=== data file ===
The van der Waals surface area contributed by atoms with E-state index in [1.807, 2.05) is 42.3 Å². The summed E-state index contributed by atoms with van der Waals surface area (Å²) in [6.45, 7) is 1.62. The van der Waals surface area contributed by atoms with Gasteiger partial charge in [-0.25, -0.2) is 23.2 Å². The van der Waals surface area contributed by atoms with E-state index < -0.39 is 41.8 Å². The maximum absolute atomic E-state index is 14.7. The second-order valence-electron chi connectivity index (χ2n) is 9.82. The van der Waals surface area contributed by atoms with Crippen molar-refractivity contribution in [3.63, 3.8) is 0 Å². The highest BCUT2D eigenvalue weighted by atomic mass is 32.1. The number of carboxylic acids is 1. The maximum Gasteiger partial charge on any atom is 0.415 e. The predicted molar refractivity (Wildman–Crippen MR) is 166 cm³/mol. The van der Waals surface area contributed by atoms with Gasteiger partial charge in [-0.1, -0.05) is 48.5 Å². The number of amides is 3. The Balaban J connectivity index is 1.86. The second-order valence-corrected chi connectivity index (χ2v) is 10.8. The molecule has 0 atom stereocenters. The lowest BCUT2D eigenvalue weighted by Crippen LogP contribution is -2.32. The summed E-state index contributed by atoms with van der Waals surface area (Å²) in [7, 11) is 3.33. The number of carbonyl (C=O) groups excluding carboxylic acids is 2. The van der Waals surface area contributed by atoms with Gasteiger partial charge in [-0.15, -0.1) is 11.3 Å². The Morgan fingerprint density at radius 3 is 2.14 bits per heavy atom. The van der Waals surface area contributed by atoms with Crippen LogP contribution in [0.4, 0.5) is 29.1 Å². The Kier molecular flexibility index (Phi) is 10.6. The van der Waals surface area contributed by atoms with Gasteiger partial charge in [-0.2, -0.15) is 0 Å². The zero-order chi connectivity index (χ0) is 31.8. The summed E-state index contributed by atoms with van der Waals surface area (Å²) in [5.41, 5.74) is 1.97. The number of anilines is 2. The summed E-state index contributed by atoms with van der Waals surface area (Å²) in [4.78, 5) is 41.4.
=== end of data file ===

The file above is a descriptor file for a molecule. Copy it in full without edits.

The van der Waals surface area contributed by atoms with E-state index in [1.807, 2.05) is 42.3 Å². The summed E-state index contributed by atoms with van der Waals surface area (Å²) in [6.45, 7) is 1.62. The van der Waals surface area contributed by atoms with Gasteiger partial charge in [-0.25, -0.2) is 23.2 Å². The van der Waals surface area contributed by atoms with E-state index < -0.39 is 41.8 Å². The maximum absolute atomic E-state index is 14.7. The second-order valence-electron chi connectivity index (χ2n) is 9.82. The van der Waals surface area contributed by atoms with Crippen molar-refractivity contribution in [3.63, 3.8) is 0 Å². The highest BCUT2D eigenvalue weighted by atomic mass is 32.1. The number of carboxylic acids is 1. The maximum Gasteiger partial charge on any atom is 0.415 e. The predicted molar refractivity (Wildman–Crippen MR) is 166 cm³/mol. The van der Waals surface area contributed by atoms with Gasteiger partial charge in [-0.1, -0.05) is 48.5 Å². The number of amides is 3. The Balaban J connectivity index is 1.86. The second-order valence-corrected chi connectivity index (χ2v) is 10.8. The molecule has 0 atom stereocenters. The lowest BCUT2D eigenvalue weighted by Crippen LogP contribution is -2.32. The summed E-state index contributed by atoms with van der Waals surface area (Å²) in [7, 11) is 3.33. The number of carbonyl (C=O) groups excluding carboxylic acids is 2. The van der Waals surface area contributed by atoms with Gasteiger partial charge in [-0.15, -0.1) is 11.3 Å². The Morgan fingerprint density at radius 3 is 2.14 bits per heavy atom. The van der Waals surface area contributed by atoms with Crippen LogP contribution in [0.4, 0.5) is 29.1 Å². The Kier molecular flexibility index (Phi) is 10.6. The van der Waals surface area contributed by atoms with Gasteiger partial charge in [-0.2, -0.15) is 0 Å². The zero-order chi connectivity index (χ0) is 31.8. The summed E-state index contributed by atoms with van der Waals surface area (Å²) in [5.41, 5.74) is 1.97. The number of anilines is 2. The summed E-state index contributed by atoms with van der Waals surface area (Å²) in [4.78, 5) is 41.4.